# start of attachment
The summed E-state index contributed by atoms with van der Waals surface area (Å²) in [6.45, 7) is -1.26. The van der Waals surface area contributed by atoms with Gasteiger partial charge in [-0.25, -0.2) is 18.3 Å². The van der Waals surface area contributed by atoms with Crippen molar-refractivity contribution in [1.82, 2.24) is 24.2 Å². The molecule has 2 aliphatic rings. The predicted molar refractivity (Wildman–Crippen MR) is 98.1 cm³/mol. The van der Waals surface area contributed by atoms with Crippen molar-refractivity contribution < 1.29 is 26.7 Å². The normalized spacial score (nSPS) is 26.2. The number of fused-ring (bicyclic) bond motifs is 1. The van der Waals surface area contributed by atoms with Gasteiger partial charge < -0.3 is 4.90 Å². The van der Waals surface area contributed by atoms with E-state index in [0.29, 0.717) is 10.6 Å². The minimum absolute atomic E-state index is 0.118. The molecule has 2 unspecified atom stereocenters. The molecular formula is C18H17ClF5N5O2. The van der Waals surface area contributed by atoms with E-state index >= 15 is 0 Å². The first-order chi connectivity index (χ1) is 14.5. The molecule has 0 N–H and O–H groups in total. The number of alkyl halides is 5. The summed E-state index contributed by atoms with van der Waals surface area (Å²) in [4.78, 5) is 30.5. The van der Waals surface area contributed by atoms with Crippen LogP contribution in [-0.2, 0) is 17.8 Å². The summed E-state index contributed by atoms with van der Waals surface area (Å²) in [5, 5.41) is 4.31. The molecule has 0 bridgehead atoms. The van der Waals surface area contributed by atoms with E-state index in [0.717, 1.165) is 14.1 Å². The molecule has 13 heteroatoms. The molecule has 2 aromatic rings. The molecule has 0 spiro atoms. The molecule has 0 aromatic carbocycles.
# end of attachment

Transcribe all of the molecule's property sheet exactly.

The summed E-state index contributed by atoms with van der Waals surface area (Å²) in [6.45, 7) is -1.26. The van der Waals surface area contributed by atoms with Gasteiger partial charge in [-0.25, -0.2) is 18.3 Å². The van der Waals surface area contributed by atoms with Crippen molar-refractivity contribution in [1.82, 2.24) is 24.2 Å². The molecule has 2 aliphatic rings. The predicted molar refractivity (Wildman–Crippen MR) is 98.1 cm³/mol. The van der Waals surface area contributed by atoms with Crippen molar-refractivity contribution < 1.29 is 26.7 Å². The normalized spacial score (nSPS) is 26.2. The number of fused-ring (bicyclic) bond motifs is 1. The van der Waals surface area contributed by atoms with Gasteiger partial charge < -0.3 is 4.90 Å². The van der Waals surface area contributed by atoms with E-state index in [0.29, 0.717) is 10.6 Å². The minimum absolute atomic E-state index is 0.118. The molecule has 2 unspecified atom stereocenters. The molecular formula is C18H17ClF5N5O2. The van der Waals surface area contributed by atoms with E-state index >= 15 is 0 Å². The first-order chi connectivity index (χ1) is 14.5. The molecule has 0 N–H and O–H groups in total. The number of alkyl halides is 5. The summed E-state index contributed by atoms with van der Waals surface area (Å²) in [4.78, 5) is 30.5. The van der Waals surface area contributed by atoms with Crippen LogP contribution in [-0.2, 0) is 17.8 Å². The summed E-state index contributed by atoms with van der Waals surface area (Å²) in [5, 5.41) is 4.31. The molecule has 0 bridgehead atoms. The van der Waals surface area contributed by atoms with E-state index in [0.717, 1.165) is 14.1 Å². The molecule has 13 heteroatoms. The molecule has 2 aromatic rings. The molecule has 0 spiro atoms. The molecule has 0 aromatic carbocycles.